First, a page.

(4) The trial Court has gone completely wrong in setting aside the decree without taking into consideration the aspect that the order directing the respondent to deposit Rs. 25 lakhs has been upheld upto the Division Bench of this Court. This aspect does not find mention in the impugned order at all.
(5) The provisions of Order 37, Rule 4 of the Code warrant that a decree can only be set aside under special circumstances. The trial Court has failed to enumerate even a single special circumstance in the impugned order. The reasons assigned by the trial Court for setting aside the decree give rise to an impression that the respondent was not granted an opportunity of hearing, which is factually incorrect, as the respondent has pursued the litigation upto the Division Bench of the High Court on two occasions.
(6) The other reasons assigned by the trial Court regarding the form of the suit, which, in its opinion, is not proper and that the petitioner has not produced the original documents, cannot be said to be "special circumstances". The trial Court cannot act as though it is an appellate Court, insofar as the decree passed by it is concerned, in the absence of any special circumstances.
On the above grounds, it is prayed that the impugned order be quashed and set aside.
8. The petition is strongly opposed by Mr. Nirad D. Buch, learned Advocate for the respondent, by submitting that:
(i) It is true that the respondent could not comply with the order granting conditional leave to defend by depositing Rs. 25 lakhs. However, the life-span of the said order has now ended as the decree has been passed, therefore, this aspect is not relevant insofar as the present petition is concerned.
(ii) In the second round of litigation, which began by the filing of the application under Order 37, Rule 4 of the Code by the respondent, a conditional stay was granted by the trial Court below Exh. 5, by directing that the decree could be stayed upon deposit of Rs. 25 lakhs with interest and costs. However, the respondent could not deposit the said amount, therefore, there was no stay of the decree. Thereafter, the trial Court has heard the matter on merits and has thought it fit to set aside the decree for sufficient reasons, as indicated in its order.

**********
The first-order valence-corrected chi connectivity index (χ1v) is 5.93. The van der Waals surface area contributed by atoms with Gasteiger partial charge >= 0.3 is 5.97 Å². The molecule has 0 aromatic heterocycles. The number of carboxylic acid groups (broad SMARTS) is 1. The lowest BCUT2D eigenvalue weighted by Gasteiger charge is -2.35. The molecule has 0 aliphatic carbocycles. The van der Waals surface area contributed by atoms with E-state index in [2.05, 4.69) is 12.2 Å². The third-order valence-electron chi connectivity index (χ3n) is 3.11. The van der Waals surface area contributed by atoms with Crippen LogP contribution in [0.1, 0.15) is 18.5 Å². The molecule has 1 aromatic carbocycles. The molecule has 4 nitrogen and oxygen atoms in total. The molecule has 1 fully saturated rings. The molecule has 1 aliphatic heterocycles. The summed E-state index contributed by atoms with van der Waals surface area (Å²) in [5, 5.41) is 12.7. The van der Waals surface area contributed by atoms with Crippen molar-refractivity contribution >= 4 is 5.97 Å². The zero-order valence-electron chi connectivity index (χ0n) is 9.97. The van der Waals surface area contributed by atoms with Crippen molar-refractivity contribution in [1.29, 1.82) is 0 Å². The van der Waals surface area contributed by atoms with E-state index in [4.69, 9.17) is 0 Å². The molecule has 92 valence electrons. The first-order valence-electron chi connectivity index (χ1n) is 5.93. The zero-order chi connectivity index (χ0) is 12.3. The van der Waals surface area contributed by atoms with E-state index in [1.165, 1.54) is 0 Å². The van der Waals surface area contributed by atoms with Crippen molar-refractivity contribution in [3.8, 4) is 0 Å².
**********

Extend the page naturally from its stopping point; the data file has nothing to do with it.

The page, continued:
(iii) It is stated by the trial Court in the impugned order that the summary suit was not filed in proper form by the petitioner and the original documents had not been produced. It is further stated that though the documents were not exhibited or proved by the petitioner, an ex-parte order and decree was passed in the Summary Suit. The above reasons assigned by the trial Court, for setting aside the decree, can be termed as "special circumstances", as required by the provisions of Order 37, Rule 4 of the Code.
(iv) There is no legal infirmity in the impugned order, therefore, this Court may not interfere with the same.
9. This Court has heard learned Counsel for the respective parties, perused the averments made in the petition, contents of the impugned order and other documents on record.
10. There is no dispute regarding the fact that an order granting conditional leave to defend upon deposit of Rs. 25 lakhs within a period of thirty days from the date of the order was made by the trial Court on 5-4-2006. Instead of depositing the amount, the respondent chose to challenge the order in this Court. As noted earlier, the challenge failed upto the Division Bench. Even thereafter, the amount of Rs. 25 lakhs has not been deposited by the respondent. The suit was decreed by judgment and decree dated 17-9-2009. The respondent did not choose to challenge the judgment and decree but filed an application under Order 37, Rule 4 of the Code for setting aside the decree, on 16-10-2009. In the above application, the respondent filed an application at Exh. 5 for grant of stay of the decree. A conditional order was passed upon this application by the trial Court on 28-2-2011, directing that the decree could be stayed only upon the deposit of Rs. 25 lakhs with interest, within a period of thirty days. Admittedly, this amount has not been deposited by the respondent, till date, leave alone within the period of time stipulated by the said order. There was, therefore, no stay against the decree.
11. The main issue involved for determination in the present petition is whether the impugned order setting aside the decree under the provisions of Rule 4 of Order 37 of the Code, is sustainable in law, or not. In order to form a cogent opinion in this regard, it would be fruitful to reproduce the provisions of Rule 4 of Order 37 of the Code, which read as below:
"4. Power to set aside decree:- After decree the Court may, under special circumstances set aside the decree, and if necessary stay or set aside execution, and may give leave to the defendant to appear to the summons and to defend the suit, if it seems reasonable to the Court so to do, and on such terms as the Court thinks fit."
12. A perusal of the above provision of law makes it clear that after the passing of the decree, the Court is empowered to set it aside, only "under special circumstances". What constitutes special circumstances, has not been defined in the said provision of law. However, the "special circumstances" can be ascertained with relation to the facts and circumstances of the case. However, the very expression connotes that special circumstances are those circumstances which are exceptional, extraordinary, significant or uncommon. In short, there ought to be a grave cause or reason which constitutes special circumstances, before a decree can be set aside. Normal or ordinary circumstances or defects would not fall under the term "special circumstances" so as to enable the Court to exercise the power of setting aside the decree. In short, it may be said that the power to set aside a decree under Rule 4 of Order 37 of the Code may not be used in an ordinary or routine manner.